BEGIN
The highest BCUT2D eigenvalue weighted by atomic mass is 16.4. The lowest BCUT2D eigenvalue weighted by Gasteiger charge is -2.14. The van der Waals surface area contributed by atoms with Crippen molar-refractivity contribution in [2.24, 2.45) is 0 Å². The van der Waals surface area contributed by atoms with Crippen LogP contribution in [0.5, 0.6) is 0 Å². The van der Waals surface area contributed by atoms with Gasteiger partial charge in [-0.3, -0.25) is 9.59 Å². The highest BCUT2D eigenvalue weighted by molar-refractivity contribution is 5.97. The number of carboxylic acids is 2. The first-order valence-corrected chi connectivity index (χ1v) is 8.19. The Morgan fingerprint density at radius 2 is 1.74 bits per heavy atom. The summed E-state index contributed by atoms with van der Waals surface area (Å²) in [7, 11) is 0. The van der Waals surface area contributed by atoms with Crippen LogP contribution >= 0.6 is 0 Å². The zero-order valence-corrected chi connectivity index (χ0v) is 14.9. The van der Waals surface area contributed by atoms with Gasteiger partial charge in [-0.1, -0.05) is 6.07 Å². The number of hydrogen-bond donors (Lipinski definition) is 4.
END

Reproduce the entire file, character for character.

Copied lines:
The highest BCUT2D eigenvalue weighted by atomic mass is 16.4. The lowest BCUT2D eigenvalue weighted by Gasteiger charge is -2.14. The van der Waals surface area contributed by atoms with Crippen molar-refractivity contribution in [2.24, 2.45) is 0 Å². The van der Waals surface area contributed by atoms with Crippen LogP contribution in [0.5, 0.6) is 0 Å². The van der Waals surface area contributed by atoms with Gasteiger partial charge in [-0.3, -0.25) is 9.59 Å². The highest BCUT2D eigenvalue weighted by molar-refractivity contribution is 5.97. The number of carboxylic acids is 2. The first-order valence-corrected chi connectivity index (χ1v) is 8.19. The Morgan fingerprint density at radius 2 is 1.74 bits per heavy atom. The summed E-state index contributed by atoms with van der Waals surface area (Å²) in [7, 11) is 0. The van der Waals surface area contributed by atoms with Crippen LogP contribution >= 0.6 is 0 Å². The zero-order valence-corrected chi connectivity index (χ0v) is 14.9. The van der Waals surface area contributed by atoms with Gasteiger partial charge in [-0.1, -0.05) is 6.07 Å². The number of hydrogen-bond donors (Lipinski definition) is 4.